Many challenges face the world's automakers The idea seems simple enough: Just add a cord and a plug to a Prius so you can charge its battery on ordinary household electric current overnight. Then, use only the battery power to make the short round-trips to work, school or the store. That would save lots of gas, and the charging could be done mainly at night, when utility rates are cheaper. When driving longer distances, the engine kicks in and the vehicle operates on gasoline, much like today's Hybrid Synergy Drive® vehicles.
This inspiring idea has caught the public's attention as an energy-security measure that uses domestic and potentially renewable resources. Not surprisingly, it has prompted questions to automakers about when the first commercial plug-in hybrid can be expected. As the leading maker of hybrid vehicles, responsible for three out of four sold in the United States last year, Toyota receives many of these questions.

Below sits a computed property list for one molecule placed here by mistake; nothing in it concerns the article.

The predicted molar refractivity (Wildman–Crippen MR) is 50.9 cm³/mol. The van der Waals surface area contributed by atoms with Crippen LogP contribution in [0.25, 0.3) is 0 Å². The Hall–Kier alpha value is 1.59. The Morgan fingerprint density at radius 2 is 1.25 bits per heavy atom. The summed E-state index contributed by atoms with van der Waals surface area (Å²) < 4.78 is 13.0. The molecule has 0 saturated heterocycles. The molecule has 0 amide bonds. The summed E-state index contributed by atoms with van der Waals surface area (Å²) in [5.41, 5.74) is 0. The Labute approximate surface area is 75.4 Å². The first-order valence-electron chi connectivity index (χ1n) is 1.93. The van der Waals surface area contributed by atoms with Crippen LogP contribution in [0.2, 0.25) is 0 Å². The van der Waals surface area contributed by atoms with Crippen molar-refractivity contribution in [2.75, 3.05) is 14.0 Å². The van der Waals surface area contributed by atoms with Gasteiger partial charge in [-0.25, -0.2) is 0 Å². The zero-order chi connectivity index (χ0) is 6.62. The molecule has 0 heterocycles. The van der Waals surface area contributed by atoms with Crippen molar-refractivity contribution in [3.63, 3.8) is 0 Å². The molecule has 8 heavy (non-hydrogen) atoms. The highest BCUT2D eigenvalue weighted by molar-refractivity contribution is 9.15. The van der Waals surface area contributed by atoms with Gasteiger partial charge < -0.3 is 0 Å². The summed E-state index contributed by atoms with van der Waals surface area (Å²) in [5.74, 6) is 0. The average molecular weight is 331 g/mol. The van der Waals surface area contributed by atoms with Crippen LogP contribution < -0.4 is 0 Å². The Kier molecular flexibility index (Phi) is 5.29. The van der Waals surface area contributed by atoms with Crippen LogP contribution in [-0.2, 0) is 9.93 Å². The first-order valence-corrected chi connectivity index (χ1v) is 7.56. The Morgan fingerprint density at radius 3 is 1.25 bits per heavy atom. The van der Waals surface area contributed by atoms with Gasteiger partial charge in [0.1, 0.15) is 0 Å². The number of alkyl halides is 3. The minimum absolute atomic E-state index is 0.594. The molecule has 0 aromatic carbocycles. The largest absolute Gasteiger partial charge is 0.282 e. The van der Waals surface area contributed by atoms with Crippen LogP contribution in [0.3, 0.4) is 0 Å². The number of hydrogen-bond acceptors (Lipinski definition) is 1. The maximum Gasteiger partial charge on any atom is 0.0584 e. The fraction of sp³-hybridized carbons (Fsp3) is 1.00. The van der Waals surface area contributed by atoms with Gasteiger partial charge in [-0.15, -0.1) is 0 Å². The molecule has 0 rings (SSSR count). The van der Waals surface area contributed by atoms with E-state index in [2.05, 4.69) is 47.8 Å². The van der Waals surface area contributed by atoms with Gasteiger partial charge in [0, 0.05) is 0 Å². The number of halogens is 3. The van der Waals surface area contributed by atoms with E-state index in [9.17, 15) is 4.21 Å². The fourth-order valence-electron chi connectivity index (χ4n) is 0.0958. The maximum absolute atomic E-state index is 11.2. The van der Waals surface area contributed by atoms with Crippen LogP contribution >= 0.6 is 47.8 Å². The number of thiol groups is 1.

Toyota believes plug-in hybrid vehicles are an appealing technology offering possibilities for energy diversity. Depending on electric power sources, they may offer reductions in both emissions and fuel consumption. Reaching this vision, however, will require breakthroughs in battery technology, including capacity, durability and cost. At present, plug-in hybrid vehicles are not commercially feasible.